The worst performing funds in the last decade
Putting all your eggs in one basket can be lucrative — but it's also risky. Shorting the market has been especially costly for those investing in some of the worst performing funds of the last decade.
“Talk about bad timing — shorting the market during the longest bull market on record,” Greg McBride, chief financial analyst at Bankrate, said in an email. “That’s a good way to lose a lot of money.”
The 20 worst performing funds, which hold nearly $50 billion in assets, have narrow investment strategies, focus on commodities including gold and oil and are concentrated in a narrow geographic segment, according to Morningstar Direct data. The funds experienced an average loss of 3.76% over the last 10 years, although four of them have generated meager returns.
These 20 funds, half of which are mutual funds, have an average expense ratio of 75 basis points — more costly than the typical fund, which has an expense ratio of 0.48%, according to Morningstar’s 2019 annual fee survey.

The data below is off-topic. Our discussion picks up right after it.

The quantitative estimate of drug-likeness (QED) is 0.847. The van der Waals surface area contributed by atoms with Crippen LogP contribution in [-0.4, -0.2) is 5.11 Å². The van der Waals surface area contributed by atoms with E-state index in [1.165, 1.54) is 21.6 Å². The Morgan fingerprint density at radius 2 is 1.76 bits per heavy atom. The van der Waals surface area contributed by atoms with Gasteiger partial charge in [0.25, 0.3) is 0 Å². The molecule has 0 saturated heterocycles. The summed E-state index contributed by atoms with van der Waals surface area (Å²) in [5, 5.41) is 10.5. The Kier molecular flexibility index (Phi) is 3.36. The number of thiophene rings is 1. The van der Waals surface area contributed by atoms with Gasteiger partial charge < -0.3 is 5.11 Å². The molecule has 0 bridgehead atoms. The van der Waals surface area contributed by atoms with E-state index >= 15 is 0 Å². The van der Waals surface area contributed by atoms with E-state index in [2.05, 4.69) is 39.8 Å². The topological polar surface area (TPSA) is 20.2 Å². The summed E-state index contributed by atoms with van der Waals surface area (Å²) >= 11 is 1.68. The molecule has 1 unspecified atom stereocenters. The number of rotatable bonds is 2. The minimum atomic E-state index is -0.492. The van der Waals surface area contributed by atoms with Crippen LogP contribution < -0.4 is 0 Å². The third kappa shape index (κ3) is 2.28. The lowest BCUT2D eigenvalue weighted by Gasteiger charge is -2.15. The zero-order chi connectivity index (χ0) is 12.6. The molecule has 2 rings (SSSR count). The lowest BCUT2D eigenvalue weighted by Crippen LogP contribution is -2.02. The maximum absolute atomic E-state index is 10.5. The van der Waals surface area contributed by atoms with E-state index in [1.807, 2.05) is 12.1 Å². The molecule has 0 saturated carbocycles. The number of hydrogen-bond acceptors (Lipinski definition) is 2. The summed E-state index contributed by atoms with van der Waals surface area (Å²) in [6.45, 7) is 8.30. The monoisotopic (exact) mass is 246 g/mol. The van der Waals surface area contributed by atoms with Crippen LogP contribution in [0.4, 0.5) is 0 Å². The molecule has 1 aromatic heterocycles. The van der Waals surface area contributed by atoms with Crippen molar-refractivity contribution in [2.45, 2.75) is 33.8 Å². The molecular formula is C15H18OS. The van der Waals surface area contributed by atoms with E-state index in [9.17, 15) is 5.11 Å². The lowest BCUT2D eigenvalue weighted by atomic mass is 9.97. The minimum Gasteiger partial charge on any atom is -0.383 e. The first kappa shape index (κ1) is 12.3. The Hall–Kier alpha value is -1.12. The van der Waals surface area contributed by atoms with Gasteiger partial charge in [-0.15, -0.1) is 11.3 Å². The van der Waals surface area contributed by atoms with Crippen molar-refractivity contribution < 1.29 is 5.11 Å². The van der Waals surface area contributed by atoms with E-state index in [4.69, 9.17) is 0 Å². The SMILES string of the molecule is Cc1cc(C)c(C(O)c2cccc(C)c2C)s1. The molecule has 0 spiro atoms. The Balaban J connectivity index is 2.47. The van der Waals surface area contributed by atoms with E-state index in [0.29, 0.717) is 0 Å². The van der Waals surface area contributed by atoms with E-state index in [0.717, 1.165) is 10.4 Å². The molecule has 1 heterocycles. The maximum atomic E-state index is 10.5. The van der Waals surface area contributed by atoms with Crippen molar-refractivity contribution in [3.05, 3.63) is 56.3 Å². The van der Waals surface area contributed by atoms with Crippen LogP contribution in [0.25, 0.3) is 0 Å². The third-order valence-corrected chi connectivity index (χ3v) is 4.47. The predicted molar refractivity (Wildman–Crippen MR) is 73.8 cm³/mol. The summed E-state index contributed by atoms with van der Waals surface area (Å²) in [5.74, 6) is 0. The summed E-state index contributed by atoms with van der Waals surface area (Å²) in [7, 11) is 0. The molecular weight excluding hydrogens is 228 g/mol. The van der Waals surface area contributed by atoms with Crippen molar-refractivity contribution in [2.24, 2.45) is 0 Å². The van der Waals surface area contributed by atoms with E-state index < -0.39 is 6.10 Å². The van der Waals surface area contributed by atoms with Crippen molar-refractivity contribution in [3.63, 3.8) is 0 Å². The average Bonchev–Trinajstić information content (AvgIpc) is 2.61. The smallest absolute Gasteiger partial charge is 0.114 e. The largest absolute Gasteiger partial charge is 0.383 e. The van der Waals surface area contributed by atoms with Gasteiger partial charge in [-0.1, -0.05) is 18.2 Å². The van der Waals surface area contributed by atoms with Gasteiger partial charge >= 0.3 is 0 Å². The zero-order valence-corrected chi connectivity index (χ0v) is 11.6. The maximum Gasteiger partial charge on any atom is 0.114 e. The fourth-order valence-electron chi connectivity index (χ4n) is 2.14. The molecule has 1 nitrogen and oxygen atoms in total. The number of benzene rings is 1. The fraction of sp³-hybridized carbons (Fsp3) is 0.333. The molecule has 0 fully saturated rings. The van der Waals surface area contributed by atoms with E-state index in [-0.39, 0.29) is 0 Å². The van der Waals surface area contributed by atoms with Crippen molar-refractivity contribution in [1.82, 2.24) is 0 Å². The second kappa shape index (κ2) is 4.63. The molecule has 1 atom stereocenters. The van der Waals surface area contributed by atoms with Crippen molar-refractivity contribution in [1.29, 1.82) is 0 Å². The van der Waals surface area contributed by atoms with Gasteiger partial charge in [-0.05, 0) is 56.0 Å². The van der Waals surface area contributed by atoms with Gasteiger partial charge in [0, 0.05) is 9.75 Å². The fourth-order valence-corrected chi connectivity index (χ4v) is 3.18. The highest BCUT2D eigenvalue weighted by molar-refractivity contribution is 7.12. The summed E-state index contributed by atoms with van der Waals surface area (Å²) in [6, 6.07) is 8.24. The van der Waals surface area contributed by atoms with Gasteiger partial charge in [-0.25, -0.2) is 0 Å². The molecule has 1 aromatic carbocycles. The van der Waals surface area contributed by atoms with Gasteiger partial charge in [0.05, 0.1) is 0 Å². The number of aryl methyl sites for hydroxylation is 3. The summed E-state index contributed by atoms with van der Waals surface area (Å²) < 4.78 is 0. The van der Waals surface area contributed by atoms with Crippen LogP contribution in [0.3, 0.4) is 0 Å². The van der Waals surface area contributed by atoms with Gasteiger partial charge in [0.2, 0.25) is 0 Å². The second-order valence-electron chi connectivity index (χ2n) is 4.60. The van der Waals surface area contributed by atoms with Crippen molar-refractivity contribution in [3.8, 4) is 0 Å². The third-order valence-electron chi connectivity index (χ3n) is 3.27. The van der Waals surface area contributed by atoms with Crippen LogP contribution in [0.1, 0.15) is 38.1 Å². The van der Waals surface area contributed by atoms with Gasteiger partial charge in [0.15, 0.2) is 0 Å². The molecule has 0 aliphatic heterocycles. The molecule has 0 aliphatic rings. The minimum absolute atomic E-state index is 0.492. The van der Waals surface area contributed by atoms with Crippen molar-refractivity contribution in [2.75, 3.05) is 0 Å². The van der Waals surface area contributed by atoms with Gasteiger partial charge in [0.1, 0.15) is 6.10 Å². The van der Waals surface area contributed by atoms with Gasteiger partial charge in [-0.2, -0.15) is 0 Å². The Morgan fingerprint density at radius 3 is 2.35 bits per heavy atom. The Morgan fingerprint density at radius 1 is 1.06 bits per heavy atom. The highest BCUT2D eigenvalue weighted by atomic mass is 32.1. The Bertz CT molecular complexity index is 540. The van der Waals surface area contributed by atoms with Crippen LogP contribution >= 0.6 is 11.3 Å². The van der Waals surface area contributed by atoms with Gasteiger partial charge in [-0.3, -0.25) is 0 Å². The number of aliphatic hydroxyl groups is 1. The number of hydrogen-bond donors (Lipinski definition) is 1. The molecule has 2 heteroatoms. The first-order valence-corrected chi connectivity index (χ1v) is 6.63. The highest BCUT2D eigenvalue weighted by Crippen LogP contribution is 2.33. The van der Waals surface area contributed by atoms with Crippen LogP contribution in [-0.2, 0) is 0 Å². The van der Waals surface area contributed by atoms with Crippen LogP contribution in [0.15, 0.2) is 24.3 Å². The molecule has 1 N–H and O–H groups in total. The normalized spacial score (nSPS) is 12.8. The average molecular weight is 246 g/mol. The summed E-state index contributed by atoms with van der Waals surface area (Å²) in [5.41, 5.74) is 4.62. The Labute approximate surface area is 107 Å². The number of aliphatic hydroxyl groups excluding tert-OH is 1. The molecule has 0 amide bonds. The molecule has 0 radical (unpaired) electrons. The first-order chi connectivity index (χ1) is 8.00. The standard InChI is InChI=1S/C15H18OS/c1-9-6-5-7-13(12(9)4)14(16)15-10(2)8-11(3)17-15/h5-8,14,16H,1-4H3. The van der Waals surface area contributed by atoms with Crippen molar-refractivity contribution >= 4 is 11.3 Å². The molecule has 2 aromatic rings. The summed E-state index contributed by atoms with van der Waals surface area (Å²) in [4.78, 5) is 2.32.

Narrowly focused investment strategies are “feast or famine” by nature and will likely experience prolonged underperformance, McBride said. They also carry higher expense ratios because of greater turnover and trading in less liquid securities.
“While the higher expense ratios were not the reason for underperformance, higher expenses will be a headwind to outperformance even when fortunes turn for that particular strategy.” he said.
Instead, advisors should encourage their clients to choose a broad-based, diversified investment approach focused on low cost index funds, McBride recommended.
Scroll through to see the 20 worst-performing funds ranked by 10-year annualized returns through Sept. 5. Funds with less than $500 million in AUM and investment minimums over $100,000 were excluded, as were ETNs, leveraged and institutional funds. Assets and expense ratios for each fund, as well as one-year daily returns, are also listed. The data shows each fund's primary share class. All data from Morningstar Direct.